Sheung Yiu (HK/FI) is a Hong-Kong-born, image-centered artist and researcher based in Helsinki. His artwork explores the act of seeing through algorithmic image systems and sense-making through networks of images. His research interests concern the increasing complexity of algorithmic image systems in contemporary digital culture. He looks at photography through the lens of new media, scales, and network thinking; He ponders how the posthuman cyborg vision and the technology that produces it transform ways of seeing and knowledge-making. Adopting multi-disciplinary collaboration as a mode of research, his works examine the poetics and politics of algorithmic image systems, such as computer vision, computer graphics, and remote sensing, to understand how to see something where there is nothing, how to digitize light, and how vision becomes predictions. His work takes the form of photography, videos, photo-objects, exhibition installations, and bookmaking.
Contrary to the common wisdom, human tends to 'judge a book by its cover.' Across Eastern and Western cultures, society has developed ways to predict a person's character through facial features. In East Asian cultures, the esoteric practice of face-reading promises the power to see into one's future through facial analysis. Though face reading remains largely a folk belief, many continue to seek the occult power of predictions from face readers. In the West, the forgotten pseudo-science of physiognomy, combined with statistics and machine learning, re-enters our modern lives as facial recognition algorithms, where societal biases and individual prejudices continue perpetuating.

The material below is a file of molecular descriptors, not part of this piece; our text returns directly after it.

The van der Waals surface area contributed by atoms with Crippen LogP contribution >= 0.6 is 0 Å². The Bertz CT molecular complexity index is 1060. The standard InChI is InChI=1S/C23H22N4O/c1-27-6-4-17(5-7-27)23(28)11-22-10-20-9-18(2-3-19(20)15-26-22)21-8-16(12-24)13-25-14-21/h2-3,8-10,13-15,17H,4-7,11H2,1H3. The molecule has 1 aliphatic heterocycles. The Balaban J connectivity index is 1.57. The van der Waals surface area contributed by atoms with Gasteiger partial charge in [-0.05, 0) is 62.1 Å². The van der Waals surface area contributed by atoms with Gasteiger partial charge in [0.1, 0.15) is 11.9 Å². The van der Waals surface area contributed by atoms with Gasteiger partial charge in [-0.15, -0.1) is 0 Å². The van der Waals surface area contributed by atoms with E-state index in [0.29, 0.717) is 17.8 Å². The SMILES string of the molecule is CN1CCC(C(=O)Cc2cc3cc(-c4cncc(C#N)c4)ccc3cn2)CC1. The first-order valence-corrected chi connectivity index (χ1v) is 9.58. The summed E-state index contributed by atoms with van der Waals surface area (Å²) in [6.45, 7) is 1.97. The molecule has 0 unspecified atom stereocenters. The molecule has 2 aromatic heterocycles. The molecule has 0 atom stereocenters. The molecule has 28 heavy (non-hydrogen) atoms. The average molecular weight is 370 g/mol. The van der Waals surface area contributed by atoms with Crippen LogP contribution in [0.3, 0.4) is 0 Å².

In the project, I put my face through various processes of creating predictions, namely Western physiognomy, face reading, face recognition, facial phenotyping, facial generation, and synthetic facial data. Through researching and collecting materials from different facial measurement practices across cultures, I create a video essay revealing the similarities between two predictive regimes centered around the face: one remains folklore, while the other is extensively applied to almost every aspect of our daily life.
I mix the visual language of the occult in face reading with the 'scientific' in facial recognition in an attempt to blur the line between practices from the East and the West. The project challenges the automation bias of facial recognition (or what I call Western face reading). It unveils the deeper, often-unexamined meta-narratives underlying these practices. A face is more than just a face. It is an interface of predictions trapped between two analytical frameworks and cosmological views that are not as different as it originally seems.